happen to be thinly disguised in modern dress. They are urban westerns, ala
the Dirty Harry films.
The Bronson/Winner formula worked for a while, at least in the sense that it
was successful at the box office. (The numbers in parens below represent the
equivalent in 2010 dollars, as calculated from
- Death Wish $22m in 1974 ($90m)
- Death Wish II $16m in 1982 ($41m)
- Death Wish 3 $16m in 1985 ($34m)
- Death Wish 4 $6m in 1987 ($12m)
- Death Wish V $2m in 1992 ($4m)
The first one in the series was a hit. Number two was successful enough that
audiences still wanted to see number three. Unfortunately, number three betrayed
the premise by turning Bronson into a heavily armed professional killer rather
than a wronged husband and father. He set elaborate Rube Goldberg booby traps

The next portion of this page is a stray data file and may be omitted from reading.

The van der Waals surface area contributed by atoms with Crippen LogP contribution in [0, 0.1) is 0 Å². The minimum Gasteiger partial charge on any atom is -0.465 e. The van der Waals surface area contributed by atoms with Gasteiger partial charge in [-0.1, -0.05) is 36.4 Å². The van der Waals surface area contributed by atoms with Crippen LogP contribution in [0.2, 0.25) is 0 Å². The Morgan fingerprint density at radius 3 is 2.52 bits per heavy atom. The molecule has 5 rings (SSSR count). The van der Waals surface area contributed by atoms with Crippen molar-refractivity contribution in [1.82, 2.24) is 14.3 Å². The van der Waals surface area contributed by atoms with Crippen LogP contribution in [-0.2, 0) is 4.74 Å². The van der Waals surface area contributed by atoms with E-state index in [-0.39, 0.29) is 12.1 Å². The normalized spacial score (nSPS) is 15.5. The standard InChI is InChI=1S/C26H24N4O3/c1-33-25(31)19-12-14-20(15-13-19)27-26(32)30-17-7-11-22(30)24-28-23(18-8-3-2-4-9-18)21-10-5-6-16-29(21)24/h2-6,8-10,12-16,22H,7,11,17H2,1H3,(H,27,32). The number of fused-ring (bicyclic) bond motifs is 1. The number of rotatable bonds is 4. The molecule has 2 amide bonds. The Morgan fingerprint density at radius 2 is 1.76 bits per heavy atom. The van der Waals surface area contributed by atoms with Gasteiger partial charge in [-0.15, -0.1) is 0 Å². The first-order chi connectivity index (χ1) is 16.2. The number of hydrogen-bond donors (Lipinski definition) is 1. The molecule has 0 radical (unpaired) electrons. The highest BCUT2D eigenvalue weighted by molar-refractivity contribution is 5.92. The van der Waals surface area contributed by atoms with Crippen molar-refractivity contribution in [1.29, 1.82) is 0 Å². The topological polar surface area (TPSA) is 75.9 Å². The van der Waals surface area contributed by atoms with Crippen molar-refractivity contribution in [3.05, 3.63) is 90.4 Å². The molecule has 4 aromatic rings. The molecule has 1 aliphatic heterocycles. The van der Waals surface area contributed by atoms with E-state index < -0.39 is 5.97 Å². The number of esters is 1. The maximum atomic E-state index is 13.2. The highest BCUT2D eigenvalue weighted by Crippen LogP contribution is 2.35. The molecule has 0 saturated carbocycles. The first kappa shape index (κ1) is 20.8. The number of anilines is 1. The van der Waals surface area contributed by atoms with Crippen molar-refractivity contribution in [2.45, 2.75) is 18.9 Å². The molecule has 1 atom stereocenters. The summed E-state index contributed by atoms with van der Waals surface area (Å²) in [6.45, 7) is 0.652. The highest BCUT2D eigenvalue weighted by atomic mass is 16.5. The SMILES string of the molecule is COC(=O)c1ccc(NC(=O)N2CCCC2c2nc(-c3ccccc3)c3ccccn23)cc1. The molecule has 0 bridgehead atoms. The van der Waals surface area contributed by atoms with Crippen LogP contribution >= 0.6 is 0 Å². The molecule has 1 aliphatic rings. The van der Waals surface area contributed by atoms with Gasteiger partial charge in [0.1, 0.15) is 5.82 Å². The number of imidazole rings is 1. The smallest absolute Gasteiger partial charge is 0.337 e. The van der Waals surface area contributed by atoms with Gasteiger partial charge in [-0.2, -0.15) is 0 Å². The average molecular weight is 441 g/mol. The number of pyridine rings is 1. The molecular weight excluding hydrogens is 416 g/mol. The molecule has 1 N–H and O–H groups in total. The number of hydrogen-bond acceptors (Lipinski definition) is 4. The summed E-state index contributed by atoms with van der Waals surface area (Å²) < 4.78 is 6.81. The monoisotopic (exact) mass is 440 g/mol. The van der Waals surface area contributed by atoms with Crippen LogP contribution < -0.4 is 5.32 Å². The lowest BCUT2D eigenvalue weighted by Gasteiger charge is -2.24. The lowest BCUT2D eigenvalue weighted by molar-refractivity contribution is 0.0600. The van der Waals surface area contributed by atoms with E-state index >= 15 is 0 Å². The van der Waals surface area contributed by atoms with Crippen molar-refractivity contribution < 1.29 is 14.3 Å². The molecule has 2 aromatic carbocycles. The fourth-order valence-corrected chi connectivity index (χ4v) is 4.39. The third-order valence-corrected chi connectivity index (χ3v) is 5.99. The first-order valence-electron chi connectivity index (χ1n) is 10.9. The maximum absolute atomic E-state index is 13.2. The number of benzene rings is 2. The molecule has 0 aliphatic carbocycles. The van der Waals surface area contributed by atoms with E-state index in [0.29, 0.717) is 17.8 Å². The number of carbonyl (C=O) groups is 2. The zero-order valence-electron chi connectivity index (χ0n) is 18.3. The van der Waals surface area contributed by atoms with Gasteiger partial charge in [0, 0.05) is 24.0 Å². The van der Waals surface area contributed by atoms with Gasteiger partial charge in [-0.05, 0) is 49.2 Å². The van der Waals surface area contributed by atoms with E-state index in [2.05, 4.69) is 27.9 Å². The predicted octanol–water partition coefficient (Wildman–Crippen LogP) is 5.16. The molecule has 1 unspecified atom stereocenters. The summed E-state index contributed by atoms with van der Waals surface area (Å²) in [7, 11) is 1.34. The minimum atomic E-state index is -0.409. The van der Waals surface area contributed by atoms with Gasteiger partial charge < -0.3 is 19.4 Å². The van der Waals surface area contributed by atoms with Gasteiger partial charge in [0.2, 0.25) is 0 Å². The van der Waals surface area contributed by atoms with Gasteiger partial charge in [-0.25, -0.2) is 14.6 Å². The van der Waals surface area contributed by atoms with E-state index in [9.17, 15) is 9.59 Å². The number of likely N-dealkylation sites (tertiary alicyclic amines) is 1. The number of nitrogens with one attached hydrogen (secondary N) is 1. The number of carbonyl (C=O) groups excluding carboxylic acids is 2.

and even fired a missile launcher at one point. At that point, the humble and
righteous architect had all but disappeared. That just about snuffed the series,
and Winner's departure from the franchise sealed the coffin. There was little
enthusiasm for the releases of #4 and #5, and they were such weak films that
there was no hope for word-of-mouth success. Death Wish 5 has the dishonor of
being Bronson's lowest rated film at IMDb, as well as the last theatrical film
he would make.
The quality of the Death Wish films sank just about in tempo with the box
office, as reflected in the IMDb ratings shown below:
- (7.00) - Death Wish
- (5.71) - Death Wish II
- (5.51) - Death Wish 3
- (4.64) - Death Wish 4: The
- (3.96) - Death Wish V: The
Face of Death (1994)